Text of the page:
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Neurology. 2010 Apr 6;74(14):1102-7. doi: 10.1212/WNL.0b013e3181d7d8b4.

Fractal analysis of retinal vessels suggests that a distinct vasculopathy causes lacunar stroke.

Author information

  • 1Division of Clinical Neurosciences, University of Edinburgh, Western General Hospital, Edinburgh, UK. fergus.doubal@ed.ac.uk

Abstract

OBJECTIVES:

Lacunar strokes account for 25% of all ischemic strokes and may represent the cerebral manifestation of a systemic small vessel vasculopathy of unknown etiology. Altered retinal vessel fractal dimensions may act as a surrogate marker for diseased cerebral vessels. We used a cross-sectional study to investigate fractal properties of retinal vessels in lacunar stroke.

METHODS:

We recruited patients presenting with lacunar stroke and patients with minor cortical stroke as controls. All patients were examined by a stroke expert and had MRI at presentation. Digital retinal photographs were taken of both eyes. Monofractal and multifractal analyses were performed with custom-written semiautomated software.

RESULTS:

We recruited 183 patients. Seventeen were excluded owing to poor photographic quality, leaving 166 patients (86 with lacunar and 80 with cortical stroke). The mean age was 67.3 years (SD 11.5 years). The patients with lacunar stroke were younger but the prevalence of diabetes, hypertension, and white matter hyperintensities did not differ between the groups. The mean Dbox (monofractal dimension) was 1.42 (SD 0.02), the mean D0 (multifractal dimension) 1.67 (SD 0.03). With multivariate analysis, decreased Dbox and D0 (both representing decreased branching complexity) were associated with increasing age and lacunar stroke subtype after correcting for hypertension, diabetes, stroke severity, and white matter hyperintensity scores.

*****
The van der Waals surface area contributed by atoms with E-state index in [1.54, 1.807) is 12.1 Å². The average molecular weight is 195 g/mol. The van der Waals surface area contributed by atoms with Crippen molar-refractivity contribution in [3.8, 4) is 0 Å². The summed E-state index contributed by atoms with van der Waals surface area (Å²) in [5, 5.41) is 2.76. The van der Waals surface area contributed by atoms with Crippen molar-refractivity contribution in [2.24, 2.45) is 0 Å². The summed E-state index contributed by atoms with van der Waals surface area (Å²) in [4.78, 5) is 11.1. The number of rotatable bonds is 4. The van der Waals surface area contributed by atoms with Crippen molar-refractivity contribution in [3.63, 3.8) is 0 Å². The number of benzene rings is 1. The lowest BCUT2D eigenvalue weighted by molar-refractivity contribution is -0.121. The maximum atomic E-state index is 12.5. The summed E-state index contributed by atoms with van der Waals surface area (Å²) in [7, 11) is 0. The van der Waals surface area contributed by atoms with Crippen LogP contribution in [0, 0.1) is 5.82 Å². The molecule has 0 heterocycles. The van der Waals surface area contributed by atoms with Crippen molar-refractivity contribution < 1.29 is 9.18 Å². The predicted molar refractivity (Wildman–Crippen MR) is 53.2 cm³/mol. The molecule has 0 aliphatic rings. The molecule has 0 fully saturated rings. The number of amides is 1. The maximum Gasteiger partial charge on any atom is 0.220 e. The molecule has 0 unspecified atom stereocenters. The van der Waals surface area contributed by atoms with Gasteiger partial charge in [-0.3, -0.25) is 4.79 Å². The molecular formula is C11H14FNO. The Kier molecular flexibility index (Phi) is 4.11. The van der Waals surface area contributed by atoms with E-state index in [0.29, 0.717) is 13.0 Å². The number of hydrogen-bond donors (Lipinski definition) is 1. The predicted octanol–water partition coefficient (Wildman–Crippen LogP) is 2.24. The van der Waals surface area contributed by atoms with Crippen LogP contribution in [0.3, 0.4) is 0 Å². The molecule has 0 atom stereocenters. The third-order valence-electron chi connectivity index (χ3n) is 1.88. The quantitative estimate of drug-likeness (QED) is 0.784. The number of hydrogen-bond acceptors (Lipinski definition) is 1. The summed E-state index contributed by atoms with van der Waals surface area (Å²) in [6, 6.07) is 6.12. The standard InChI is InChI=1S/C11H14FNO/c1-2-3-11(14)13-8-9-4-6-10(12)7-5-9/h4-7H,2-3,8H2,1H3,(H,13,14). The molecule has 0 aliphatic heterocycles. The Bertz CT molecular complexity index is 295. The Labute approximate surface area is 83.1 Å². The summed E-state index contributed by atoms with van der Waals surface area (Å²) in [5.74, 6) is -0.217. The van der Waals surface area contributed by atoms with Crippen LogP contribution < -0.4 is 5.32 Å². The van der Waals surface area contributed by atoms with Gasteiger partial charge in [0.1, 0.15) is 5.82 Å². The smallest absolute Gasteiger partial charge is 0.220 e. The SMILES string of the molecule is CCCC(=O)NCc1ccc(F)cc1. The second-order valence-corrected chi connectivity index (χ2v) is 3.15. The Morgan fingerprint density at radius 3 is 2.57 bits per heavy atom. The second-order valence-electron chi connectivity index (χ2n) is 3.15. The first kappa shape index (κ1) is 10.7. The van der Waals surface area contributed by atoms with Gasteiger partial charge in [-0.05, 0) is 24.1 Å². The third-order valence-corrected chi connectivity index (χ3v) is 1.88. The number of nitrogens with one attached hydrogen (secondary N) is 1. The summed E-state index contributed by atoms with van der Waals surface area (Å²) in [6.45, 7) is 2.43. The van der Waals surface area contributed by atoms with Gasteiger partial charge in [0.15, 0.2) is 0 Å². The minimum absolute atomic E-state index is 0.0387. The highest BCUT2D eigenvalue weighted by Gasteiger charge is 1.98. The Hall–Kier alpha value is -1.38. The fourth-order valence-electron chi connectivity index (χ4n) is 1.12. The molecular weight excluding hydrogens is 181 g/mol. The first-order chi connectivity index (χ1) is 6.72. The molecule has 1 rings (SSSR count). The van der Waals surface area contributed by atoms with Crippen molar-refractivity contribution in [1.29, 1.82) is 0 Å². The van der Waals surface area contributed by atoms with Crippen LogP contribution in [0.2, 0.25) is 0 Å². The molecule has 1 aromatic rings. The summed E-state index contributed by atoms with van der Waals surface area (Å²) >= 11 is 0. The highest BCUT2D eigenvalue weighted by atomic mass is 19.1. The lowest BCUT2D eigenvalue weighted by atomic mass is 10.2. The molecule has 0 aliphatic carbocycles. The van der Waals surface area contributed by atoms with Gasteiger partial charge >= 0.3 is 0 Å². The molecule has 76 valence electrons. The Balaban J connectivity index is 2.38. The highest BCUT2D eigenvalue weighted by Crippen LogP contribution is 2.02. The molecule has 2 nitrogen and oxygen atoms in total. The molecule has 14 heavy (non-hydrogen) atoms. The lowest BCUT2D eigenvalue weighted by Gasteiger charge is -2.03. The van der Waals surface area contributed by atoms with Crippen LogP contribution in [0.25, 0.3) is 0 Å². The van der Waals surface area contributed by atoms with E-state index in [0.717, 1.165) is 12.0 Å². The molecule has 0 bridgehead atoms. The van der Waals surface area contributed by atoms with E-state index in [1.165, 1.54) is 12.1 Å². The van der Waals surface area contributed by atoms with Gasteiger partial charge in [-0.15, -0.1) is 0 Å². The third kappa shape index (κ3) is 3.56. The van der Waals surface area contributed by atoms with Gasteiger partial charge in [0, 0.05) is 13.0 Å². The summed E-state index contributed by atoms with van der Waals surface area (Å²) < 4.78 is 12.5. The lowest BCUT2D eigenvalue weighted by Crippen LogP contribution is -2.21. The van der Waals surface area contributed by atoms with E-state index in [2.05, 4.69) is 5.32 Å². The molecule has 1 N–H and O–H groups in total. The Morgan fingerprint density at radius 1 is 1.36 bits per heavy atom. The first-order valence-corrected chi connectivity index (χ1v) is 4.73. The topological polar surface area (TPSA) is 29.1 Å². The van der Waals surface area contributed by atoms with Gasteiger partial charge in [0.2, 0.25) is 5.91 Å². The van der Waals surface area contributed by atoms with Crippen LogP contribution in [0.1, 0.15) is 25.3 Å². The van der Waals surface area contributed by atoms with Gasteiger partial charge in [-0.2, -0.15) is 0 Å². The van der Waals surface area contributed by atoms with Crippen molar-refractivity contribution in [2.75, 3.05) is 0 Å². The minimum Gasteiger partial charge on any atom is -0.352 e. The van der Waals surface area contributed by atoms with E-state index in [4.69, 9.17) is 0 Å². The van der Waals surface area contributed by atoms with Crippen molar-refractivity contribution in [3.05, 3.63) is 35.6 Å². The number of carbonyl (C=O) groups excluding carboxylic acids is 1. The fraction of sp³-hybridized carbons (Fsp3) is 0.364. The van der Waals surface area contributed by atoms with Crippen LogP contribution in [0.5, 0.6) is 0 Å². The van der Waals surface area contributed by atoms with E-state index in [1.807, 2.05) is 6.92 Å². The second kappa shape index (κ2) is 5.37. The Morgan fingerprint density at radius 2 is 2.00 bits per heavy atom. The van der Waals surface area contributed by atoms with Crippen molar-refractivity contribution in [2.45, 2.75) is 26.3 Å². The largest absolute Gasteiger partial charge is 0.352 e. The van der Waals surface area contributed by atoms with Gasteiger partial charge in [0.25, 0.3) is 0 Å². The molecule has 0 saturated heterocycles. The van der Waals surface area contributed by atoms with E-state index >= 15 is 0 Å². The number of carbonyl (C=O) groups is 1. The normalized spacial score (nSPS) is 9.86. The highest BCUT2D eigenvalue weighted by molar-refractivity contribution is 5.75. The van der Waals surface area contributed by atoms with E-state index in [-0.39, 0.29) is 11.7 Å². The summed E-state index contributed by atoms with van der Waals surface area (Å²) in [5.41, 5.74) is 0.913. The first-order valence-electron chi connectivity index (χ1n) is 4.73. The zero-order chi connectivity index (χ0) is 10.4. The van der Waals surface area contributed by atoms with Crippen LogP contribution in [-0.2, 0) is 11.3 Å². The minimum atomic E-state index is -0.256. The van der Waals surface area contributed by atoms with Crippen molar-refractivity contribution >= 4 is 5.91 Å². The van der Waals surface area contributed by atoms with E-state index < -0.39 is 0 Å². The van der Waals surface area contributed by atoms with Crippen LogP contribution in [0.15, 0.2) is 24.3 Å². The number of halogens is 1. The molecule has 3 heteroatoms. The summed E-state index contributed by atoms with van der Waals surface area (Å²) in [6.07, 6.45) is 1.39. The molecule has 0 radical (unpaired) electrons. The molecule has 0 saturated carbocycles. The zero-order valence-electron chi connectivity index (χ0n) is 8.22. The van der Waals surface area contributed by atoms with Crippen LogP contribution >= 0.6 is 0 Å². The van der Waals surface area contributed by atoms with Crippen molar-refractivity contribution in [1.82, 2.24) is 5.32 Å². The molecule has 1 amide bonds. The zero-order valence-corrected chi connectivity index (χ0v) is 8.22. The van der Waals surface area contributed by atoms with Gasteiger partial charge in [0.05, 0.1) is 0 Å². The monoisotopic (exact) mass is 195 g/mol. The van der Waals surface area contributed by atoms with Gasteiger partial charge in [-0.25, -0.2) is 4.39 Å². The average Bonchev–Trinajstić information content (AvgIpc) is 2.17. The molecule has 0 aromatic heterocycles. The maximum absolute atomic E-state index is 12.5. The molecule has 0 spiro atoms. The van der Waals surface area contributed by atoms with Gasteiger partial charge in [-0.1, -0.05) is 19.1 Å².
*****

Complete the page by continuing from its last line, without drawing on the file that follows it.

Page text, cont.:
CONCLUSIONS:

Lacunar stroke subtype and increasing age are associated with decreased fractal dimensions, suggesting a loss of branching complexity. Further studies should concentrate on longitudinal associations with other manifestations of cerebral small vessel disease.

PMID:
20368631
[PubMed - indexed for MEDLINE]
PMCID:
PMC2865776
Free PMC Article
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